Charles, as the new CEO, what are your plans for the organization?

CG: Historically, Latino organizations haven’t been known to pack a punch the likes of the US Chamber of Commerce, AARP, AIPAC, or other large, powerful American nonprofits. We need to learn from them. There are more than 1.5 million non-profits registered in the United States, but only 150 of them have a budget greater than $50 million. I’d like ALPFA to be on that list. Finally, we intend to grow to more than 100,000 members in the next three years.

YG: We are blessed to share a very similar vision on where we see the organization going. Charlie is a proven leader who understands the impact our demographic is having in the United States and abroad but more importantly, how to position us to leverage that. We’re confident in his ability to resonate with our many chapter leaders around the nation and to lead us to the next level.

CG: We’ll also be making a big push to go after the entrepreneurial class. The strides in business ownership are particularly apparent among Latino women, who start businesses at a rate six times the national average. We need to support Latino entrepreneurs. Our competitive advantage is that we have professionals in ALPFA all across Fortune 1000 companies. These companies are not just looking for talent; they’re looking for diverse suppliers. We can help these Latino entrepreneurs grow by helping them win business.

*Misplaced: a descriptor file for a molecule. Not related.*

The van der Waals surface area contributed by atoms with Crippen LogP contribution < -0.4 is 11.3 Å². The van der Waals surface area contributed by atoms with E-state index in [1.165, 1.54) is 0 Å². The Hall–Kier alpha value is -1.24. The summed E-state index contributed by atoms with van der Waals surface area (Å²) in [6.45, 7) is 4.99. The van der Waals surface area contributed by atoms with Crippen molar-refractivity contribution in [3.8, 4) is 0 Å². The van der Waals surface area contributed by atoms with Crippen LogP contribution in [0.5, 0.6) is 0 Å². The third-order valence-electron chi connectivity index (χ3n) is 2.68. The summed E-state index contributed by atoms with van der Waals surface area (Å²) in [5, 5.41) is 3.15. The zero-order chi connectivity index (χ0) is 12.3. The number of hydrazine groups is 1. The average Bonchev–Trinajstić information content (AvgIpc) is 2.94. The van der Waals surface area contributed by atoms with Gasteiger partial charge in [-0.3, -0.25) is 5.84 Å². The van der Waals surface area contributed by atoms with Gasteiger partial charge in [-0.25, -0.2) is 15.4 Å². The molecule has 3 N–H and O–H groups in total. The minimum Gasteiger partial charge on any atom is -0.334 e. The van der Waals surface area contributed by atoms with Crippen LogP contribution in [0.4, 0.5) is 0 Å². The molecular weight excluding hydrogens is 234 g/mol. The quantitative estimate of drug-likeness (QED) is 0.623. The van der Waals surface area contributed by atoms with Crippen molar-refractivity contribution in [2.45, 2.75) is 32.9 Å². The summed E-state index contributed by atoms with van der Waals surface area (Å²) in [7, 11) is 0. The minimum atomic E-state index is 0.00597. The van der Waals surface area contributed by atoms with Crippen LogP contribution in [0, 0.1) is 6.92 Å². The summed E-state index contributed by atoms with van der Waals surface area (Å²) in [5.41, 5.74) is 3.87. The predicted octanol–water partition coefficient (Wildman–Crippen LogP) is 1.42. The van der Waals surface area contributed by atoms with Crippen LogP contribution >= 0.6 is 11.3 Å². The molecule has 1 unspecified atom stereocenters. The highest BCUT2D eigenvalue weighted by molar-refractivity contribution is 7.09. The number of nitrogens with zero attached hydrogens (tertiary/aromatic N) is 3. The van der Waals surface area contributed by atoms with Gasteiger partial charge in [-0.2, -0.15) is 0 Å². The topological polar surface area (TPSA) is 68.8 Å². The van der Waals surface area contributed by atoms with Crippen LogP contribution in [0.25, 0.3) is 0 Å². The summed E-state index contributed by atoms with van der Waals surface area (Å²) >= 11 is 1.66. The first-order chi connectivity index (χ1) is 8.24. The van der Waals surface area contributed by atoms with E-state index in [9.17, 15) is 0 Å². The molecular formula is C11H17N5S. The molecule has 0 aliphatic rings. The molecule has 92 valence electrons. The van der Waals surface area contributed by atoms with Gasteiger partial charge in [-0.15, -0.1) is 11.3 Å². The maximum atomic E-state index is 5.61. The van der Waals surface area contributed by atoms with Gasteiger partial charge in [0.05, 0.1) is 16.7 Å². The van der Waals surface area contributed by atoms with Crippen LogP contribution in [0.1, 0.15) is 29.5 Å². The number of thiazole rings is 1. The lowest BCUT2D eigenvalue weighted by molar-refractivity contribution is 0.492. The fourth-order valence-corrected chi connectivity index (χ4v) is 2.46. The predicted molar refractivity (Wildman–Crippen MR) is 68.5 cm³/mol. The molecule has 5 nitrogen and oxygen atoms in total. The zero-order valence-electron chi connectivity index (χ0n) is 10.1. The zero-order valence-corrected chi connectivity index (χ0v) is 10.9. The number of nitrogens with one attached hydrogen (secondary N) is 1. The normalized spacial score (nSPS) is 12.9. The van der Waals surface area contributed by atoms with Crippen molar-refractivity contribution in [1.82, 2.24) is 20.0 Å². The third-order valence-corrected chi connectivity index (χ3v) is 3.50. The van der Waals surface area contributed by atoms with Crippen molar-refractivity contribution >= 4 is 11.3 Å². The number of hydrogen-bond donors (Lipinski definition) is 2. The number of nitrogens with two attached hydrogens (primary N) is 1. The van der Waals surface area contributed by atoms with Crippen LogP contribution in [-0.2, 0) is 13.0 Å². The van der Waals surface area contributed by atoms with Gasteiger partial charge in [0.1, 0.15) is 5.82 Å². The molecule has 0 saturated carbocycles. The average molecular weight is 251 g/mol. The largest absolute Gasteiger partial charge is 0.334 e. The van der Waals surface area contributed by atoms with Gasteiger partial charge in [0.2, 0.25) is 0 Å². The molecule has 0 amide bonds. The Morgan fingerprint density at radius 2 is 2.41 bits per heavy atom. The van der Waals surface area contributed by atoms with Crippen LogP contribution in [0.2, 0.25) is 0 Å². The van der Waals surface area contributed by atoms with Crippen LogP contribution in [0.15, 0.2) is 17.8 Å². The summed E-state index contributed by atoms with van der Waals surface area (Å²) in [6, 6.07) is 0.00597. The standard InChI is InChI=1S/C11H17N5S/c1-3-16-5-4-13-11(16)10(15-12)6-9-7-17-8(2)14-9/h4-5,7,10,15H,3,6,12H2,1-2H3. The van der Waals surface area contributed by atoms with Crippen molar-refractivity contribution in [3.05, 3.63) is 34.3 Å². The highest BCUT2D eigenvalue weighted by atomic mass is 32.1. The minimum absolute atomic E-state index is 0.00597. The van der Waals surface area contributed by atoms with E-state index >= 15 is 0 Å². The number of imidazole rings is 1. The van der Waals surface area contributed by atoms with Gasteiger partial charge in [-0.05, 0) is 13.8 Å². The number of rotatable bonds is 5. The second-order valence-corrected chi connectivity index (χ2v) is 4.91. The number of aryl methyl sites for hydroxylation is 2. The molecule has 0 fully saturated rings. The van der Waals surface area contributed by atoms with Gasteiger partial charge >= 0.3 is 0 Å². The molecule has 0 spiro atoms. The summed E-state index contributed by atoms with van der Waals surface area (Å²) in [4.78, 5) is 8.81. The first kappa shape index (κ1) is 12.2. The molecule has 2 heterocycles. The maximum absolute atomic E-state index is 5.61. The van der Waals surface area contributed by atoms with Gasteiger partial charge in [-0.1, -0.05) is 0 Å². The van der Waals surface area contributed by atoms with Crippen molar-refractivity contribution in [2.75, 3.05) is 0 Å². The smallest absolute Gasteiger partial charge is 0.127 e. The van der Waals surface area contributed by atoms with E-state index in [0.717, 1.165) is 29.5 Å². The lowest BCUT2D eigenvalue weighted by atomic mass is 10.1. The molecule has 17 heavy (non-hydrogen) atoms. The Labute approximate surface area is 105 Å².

How do you picture ALPFA in 20 years?

CG: Yvonne and I will be replaced with other leaders by then, but we hope that we will be able to closely coach those who will be our successors. I anticipate they will be better than us and will take us to new heights. ALPFA will be a recognized brand everywhere, and it will be one of the most powerful organizations in the United States and internationally. People will come to us for guidance, from business leaders to politicians. I expect to have more than a million members with very strong corporate partnerships. That’s where we’re going. We are creating a stronger America by empowering and developing leaders of character for our nation in every sector of the economy.

Editor’s Note: A previous version of this article in our print and online editions referred to ALPFA as the Association of Latino Professionals in Finance and Accounting. In 2010, the organization’s board of directors, endeavoring to expand its mission and inclusion, removed the acronym. Since then, the official name is ALPFA, Inc.